Friday, March 26, 2010
Last weekend, Friday being a holiday, my husband and I decided to join our friends for a weekend break in a farmhouse on our sister island of Gozo. We were very lucky to have such beautiful weather and my husband and another guy even had a dip in the pool. On Saturday afternoon I left my female friends tending to their babes, while our hubbies played poker beside the pool and went for a drive without any particular direction in mind. I kept driving until I reached one of the most emblematic nature reserves in the Maltese islands: Dwejra. Sun was setting soon so I took out my new camera to snap away at the beautiful views in front of me.
It was a a gentle wind that blew around me. I stood fascinated looking at this beautiful sight in front of me which has been witness to so many eons of time; where rocks, sea and sky have played together in all their majesty for longer than any of us can hope to remember. On one side there was Fungus rock which seemed suspended in a perennial timelessness of its own, a silent sentinel to the surrounding area. This islet, which rises about 60 metres above the lapping waves, has been nicknamed "Il-Gebla tal-General and "Il-Hagra tal-General" all alluding to the once presumed fungus growing on this islet. Actually, in real fact it was found to be a plant which was highly valued at the time of the Knights of St John. They discovered a number of thereapeutic powers in this plant. They found it had the ability to cure typhoid, dysentery, venereal disease, hypertension and haemorrhage. A sort of primitive baskets and pulley system was connected from the cliffs of Dwejra to this islet and the place was guarded day and night. Grandmaster Pinto ordered that trespassers found on the islet would be forced to row in the Order's galleys.
A short distance away of Fungus Rock there's the iconic Azure Window, known as iz-Zerqa in Maltese. Unfortunately, this majestic natural arch is in imminent danger of collapsing. The name Dwejra which means "little house", with its curious rock formations and spilling seas, is a magical attraction offering opportunities for swimming in the spectacular deep-sea or in the Inland Sea and the unique experience of diving in the so called "Blue-Hole" near the Azure Window.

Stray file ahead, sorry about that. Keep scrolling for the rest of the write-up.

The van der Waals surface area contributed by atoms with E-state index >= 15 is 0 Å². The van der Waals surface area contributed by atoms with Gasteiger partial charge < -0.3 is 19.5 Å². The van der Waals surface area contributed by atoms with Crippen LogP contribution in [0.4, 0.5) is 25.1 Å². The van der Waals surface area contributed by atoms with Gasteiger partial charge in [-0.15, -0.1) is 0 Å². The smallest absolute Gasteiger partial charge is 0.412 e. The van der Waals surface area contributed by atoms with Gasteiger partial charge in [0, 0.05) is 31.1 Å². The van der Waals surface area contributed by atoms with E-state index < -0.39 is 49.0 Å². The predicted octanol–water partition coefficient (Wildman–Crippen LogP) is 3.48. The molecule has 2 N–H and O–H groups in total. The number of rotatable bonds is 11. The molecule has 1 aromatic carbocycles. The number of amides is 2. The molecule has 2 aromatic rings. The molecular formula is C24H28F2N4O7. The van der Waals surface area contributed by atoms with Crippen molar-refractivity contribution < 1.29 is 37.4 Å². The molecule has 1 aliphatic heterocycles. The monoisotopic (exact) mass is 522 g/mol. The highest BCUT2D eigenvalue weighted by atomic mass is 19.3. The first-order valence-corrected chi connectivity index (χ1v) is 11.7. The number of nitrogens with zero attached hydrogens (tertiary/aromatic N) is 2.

Tuesday, March 23, 2010
Since broad beans are in season I thought of posting the recipe of this lovely and easy soup. This Maltese dish is sometimes confused with the North African couscous since the pasta resembles the very coarse couscous.
Ingredients (for 2 persons)
2 cloves garlic
1 tbsp tomato puree
300g fresh broad beans
50g kusksu pasta (available from all supermarkets)
700 ml of water
salt and pepper
3 tbsp olive oil
2 gbejniet (Maltese cheeselets)
Fry the onion and garlic in the oil, add the tomato paste and fry a few minutes longer, then add the broad beans. These should be podded and if preferred the individual skins of the beans could also be removed. Once the onions achieve that golden colour add the water to cover and cook gently for about half an hour until the onion is cooked and the beans not quite tender. Add the kusksu and continue cooking for a further 10 minutes. Stir frequently as kusksku pasta tends to stick to the pan. Cover and turn off the heat and leaver for about 10 minuts. To make a complete meal out of this soup add an egg, fresh gbejniet (Maltese cheeselets) and even some rikotta.Kusksu can be made with frozen beans but the final result won't be as good as the one made from fresh veggies.
Posted by Suki at Tuesday, March 23, 2010
Tuesday, March 2, 2010
Yesterday at one of my training courses (which by the way had nothing to do with door knockers) I learnt that in the past people did not knock on doors but they used to scratch at them. I had never heard of such a thing!! I wonder how they heard anyone scratching if they were upstairs!
Anyway I thought of sharing some information about some of our old and beautiful door knockers. In Maltese they are known as il-“Habbata”. Long after the method of scratching was scrapped the 'Habbata' entered in the picture many years ago as a matter of necessity. Somehow it has survived the mechanical and electric doorbell and has become part of our street embellishment. These door knockers used to reflect the personality and taste of the house owner. They were available in numerous motifs, shapes and sizes.
Some of our old buildings throughout the Maltese Islands can boast of some exceptionally fine examples which can ultimately be described as truly works of art. Perhaps the most traditional motif in the Islands is that in the shape of a dolphin. These are still manufactured in significant quantities and much in demand albeit very costly.
The above photos with the exception of the ninth one ( taken at Valletta) were taken during one of my walks at Zabbar and Birgu.